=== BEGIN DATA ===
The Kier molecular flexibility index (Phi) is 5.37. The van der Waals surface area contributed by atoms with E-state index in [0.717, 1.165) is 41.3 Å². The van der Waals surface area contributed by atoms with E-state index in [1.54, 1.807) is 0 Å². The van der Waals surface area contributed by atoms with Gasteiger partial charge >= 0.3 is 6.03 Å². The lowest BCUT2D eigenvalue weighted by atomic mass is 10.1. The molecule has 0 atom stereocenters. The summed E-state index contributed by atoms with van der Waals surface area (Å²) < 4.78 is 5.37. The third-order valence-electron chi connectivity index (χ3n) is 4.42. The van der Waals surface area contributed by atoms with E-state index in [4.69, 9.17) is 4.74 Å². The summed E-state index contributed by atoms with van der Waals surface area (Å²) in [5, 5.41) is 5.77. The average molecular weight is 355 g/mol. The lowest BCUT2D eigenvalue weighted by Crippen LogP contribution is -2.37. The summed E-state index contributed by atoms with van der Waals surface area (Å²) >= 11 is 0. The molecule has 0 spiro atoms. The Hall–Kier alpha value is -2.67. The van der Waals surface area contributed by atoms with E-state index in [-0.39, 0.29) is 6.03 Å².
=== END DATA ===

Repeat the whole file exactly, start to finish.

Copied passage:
The Kier molecular flexibility index (Phi) is 5.37. The van der Waals surface area contributed by atoms with E-state index in [0.717, 1.165) is 41.3 Å². The van der Waals surface area contributed by atoms with E-state index in [1.54, 1.807) is 0 Å². The van der Waals surface area contributed by atoms with Gasteiger partial charge >= 0.3 is 6.03 Å². The lowest BCUT2D eigenvalue weighted by atomic mass is 10.1. The molecule has 0 atom stereocenters. The summed E-state index contributed by atoms with van der Waals surface area (Å²) < 4.78 is 5.37. The third-order valence-electron chi connectivity index (χ3n) is 4.42. The van der Waals surface area contributed by atoms with E-state index in [4.69, 9.17) is 4.74 Å². The summed E-state index contributed by atoms with van der Waals surface area (Å²) in [5, 5.41) is 5.77. The average molecular weight is 355 g/mol. The lowest BCUT2D eigenvalue weighted by Crippen LogP contribution is -2.37. The summed E-state index contributed by atoms with van der Waals surface area (Å²) >= 11 is 0. The molecule has 0 spiro atoms. The Hall–Kier alpha value is -2.67. The van der Waals surface area contributed by atoms with E-state index in [-0.39, 0.29) is 6.03 Å².